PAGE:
The Binning House

The Binning House is a one-storey house located on a quiet residential street in West Vancouver. Designed in 1939 by Bertram Charles Binning, the house is a very early example of the Modern architectural movement in Canada. Built into a sloping site overlooking Burrard Inlet and Vancouver, the design of the house has geometric forms with open-plan layouts, trapezoidal shapes in both glass and tile, angled furniture and walls, and murals. The residence is an impressive mix of both art and architecture.

Since its completion in 1941, many artists and architects made the pilgrimage to see and experience the house and visit with Bert and his wife Jessie. Despite the fact that now modernist technologies are entrenched in practically every aspect of day-to-day life, it is difficult to comprehend how revolutionary the Binning Residence would have been at the time of its creation. The house and its designer strongly influenced other famous Canadian architects, like Arthur Erickson and Ron Thom. Bertram Binning passed away in 1976 and his widow Jessie continued to live in the house until 2007 at the age of 101.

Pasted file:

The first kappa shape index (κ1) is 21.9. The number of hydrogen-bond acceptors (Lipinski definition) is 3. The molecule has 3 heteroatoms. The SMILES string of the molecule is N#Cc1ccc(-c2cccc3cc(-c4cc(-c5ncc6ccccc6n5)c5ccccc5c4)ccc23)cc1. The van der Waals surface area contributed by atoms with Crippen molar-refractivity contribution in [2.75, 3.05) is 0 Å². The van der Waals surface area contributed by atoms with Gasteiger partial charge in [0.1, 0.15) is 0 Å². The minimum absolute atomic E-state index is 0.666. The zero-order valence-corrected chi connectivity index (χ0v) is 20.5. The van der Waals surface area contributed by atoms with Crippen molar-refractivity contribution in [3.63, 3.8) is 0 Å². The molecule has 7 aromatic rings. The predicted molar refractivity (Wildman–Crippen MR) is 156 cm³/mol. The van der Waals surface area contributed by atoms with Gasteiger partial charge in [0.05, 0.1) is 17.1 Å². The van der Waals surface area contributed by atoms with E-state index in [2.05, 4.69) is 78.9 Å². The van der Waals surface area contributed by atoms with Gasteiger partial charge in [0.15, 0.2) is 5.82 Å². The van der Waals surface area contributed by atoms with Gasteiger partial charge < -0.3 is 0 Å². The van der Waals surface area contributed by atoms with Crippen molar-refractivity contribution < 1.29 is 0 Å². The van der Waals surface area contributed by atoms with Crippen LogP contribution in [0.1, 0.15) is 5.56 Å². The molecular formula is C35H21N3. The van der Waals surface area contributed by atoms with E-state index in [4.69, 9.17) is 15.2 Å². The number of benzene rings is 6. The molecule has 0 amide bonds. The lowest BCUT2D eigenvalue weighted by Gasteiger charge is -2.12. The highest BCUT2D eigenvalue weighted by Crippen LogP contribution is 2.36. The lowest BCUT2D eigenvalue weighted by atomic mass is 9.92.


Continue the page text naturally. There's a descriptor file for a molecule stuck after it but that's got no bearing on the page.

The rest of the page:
Though a National Historic Site and Municipal Heritage Site, concerns about the long-term conservation of the house arose in 2007 when Jessie Binning passed away with no direct heirs. Her will outlined her desire for the house and furnishings to be preserved for historical purposes through a foundation. The Land Conservancy was approached to help.

As of March 2012, The Land Conservancy is pleased to announce the completion of a detailed Heritage Conservation Plan for the site. The Plan was done by Don Luxton and Associates and funded through generous grants from the West Vancouver Community Foundation and Parks Canada’s Historic Places Cost Sharing Program. Copies are available upon request. The completed Plan is an extensive document that provides a summary of the historical significance of the house and its previous owners and outlines actions that could be taken to conserve and interpret the property for the benefit of the community, along with some ongoing potential management models.

Public access is not available at this time. A community group is exploring ideas to preserve and make the house available for the community to experience.

Source: The Land Conservancy

Connections

Don Luxton and Associates
Parks Canada